Fair Landowner Coffee

Many people feel proud of buying "fair trade" coffee, because it is supposed to help the poor people who grow the coffee.   But it turns out that the benefits go to landowners, not laborers: 

In Costa Rica, less than 2% of the coffee produced is certified and sold as Fair Trade. In Guatemala, farmers report the meager benefits promised by Fair Trade, if they materialize, are not worth the costs which must be borne. … Certification, for the producer cooperative, costs between US$2,000 and US$4,000. …  A coffee farm is not eligible for Fair Trade certification if it employs even one person as a permanent full-time employee.  Most family farms, while not enormous, can be tended during the 7-8 months of the growing season quite easily by an average size family. However, during the harvest (November to March) large numbers of seasonal employees are needed . …  immigrants flood into Costa Rica from Nicaragua, Colombia, and to a lesser extent, Panama. These individuals are too poor to own land, but supply the much needed labor for the harvest period. While Fair Trade notes that any seasonal labor should be paid at least the country’s minimum wage, no records are required of the individual landowner-farmers. The wages paid are never verified as part of the certification or annual inspection processes.

Now admittedly these landowners are a lot poor than the average American who drinks Fair Trade coffee.  But it is still curious that coffee landowners elicit more of our sympathy than coffee field workers.   Human altruism is a complex beast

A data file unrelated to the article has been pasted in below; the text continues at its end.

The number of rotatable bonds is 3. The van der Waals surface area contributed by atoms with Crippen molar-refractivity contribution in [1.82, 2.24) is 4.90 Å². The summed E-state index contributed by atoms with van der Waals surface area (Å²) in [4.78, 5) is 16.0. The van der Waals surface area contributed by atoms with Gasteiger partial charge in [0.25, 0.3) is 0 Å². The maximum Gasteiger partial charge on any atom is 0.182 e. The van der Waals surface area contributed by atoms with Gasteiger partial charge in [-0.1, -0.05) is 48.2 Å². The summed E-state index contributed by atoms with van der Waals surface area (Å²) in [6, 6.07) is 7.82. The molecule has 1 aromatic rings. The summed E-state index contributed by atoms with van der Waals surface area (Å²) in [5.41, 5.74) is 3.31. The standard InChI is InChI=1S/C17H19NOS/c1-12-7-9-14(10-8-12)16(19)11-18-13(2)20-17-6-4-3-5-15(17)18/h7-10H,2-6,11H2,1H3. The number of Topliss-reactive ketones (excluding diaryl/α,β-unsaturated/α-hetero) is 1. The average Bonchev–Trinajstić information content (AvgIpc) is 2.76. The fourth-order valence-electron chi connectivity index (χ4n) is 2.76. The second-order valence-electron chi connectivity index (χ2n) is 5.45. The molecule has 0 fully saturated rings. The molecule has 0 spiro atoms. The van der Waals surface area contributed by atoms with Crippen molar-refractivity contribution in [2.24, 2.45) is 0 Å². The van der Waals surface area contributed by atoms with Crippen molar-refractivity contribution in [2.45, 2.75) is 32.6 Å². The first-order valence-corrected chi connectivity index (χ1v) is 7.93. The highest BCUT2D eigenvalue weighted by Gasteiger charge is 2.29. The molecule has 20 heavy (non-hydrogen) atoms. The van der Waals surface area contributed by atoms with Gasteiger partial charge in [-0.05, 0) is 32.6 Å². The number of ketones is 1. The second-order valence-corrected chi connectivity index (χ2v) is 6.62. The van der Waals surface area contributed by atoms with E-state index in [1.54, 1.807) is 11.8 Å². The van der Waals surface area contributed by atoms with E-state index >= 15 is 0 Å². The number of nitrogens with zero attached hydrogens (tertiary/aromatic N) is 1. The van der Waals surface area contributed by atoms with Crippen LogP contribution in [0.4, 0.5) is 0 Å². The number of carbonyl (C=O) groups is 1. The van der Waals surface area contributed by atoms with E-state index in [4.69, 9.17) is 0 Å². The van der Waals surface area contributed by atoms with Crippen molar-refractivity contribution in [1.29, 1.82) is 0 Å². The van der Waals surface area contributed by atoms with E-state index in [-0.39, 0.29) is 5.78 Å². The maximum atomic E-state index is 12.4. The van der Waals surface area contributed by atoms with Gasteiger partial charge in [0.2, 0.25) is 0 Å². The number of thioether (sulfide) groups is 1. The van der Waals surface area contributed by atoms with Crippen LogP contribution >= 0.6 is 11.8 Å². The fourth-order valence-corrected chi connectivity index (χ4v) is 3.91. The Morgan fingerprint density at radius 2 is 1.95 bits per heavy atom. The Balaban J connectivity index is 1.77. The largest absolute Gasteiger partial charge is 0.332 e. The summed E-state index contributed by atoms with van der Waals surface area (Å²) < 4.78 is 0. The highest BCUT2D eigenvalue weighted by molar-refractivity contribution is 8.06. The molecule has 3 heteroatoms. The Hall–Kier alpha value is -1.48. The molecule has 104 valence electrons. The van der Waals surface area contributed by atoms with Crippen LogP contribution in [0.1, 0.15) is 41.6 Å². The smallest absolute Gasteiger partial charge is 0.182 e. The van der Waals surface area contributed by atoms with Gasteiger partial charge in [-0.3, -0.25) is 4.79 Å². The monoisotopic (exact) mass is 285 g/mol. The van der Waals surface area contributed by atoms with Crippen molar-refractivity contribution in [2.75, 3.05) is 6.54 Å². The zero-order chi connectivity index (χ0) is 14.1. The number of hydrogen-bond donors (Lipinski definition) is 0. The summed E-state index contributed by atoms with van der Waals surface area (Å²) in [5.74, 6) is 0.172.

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  • Tom B

    Not only that but as Tim Harford has pointed out, it’s used as a way for coffee sellers to price discriminate between customers. The cost to a cafe is a penny per cup, but they have typically charged much more for the privilege of getting a Fair Trade cup.

  • Paul Gowder

    Seems more like an incremental improvement thing than a funny altruism thing. Better to help a poor landowner but not a worker than to help neither.

  • http://yorkshire-ranter.blogspot.com/ Alex

    Or, more likely, it doesn’t represent a choice between sympathising with landowners or labourers at all. There is no “higher wages for day labourers coffee” option, hence the choice has no informational content with regard to this.

    Further, the people whose choices are the subject of this research were not aware of its conclusions by definition, and therefore their choices cannot reveal anything about their preferences wrt those conclusions. This is similar to arguing that someone who chose to smoke cigarettes before the Richard Doll study has a revealed preference for cancer, because they chose to smoke dangerous cigarettes, despite not knowing this at the time of the choice.

    I grade this post about 3 from a possible 10, and note Hanson’s inability to resist a rightwing politics-of-ressentiment “take that, do-gooders!” just so story.

  • Hopefully Anonymous

    Good criticism in the comments, particularly from Alex. Having said that, sacred cows deserve such scrutiny and Robin is doing something noble, not small, by disseminating the scrutiny. But I think insightful scrutiny is better in this space than “rightwing politics-of-ressentiment” creep. In my personal opinion, that only has intrinsic value if it helps to sell good policy to audiences susceptible to a message that incorporates that aesthetic (like the post arguing good environmental policy should be sold to people in a way that conforms to their in-group/out-group biases). Of course, there may also be a lot of money to be made in performing “rightwing politics-of-ressentiment”. But I hope anyone here doing so at least takes a look at whether the externalities are worth if it’s part of the effort to accumulate sufficient resources to maximize your and my mutual persistence odds.

  • http://profile.typekey.com/robinhanson/ Robin Hanson

    Paul and Alex, it doesn’t seem to me that obvious that one cannot help coffee day laborers, but I admit I haven’t tried.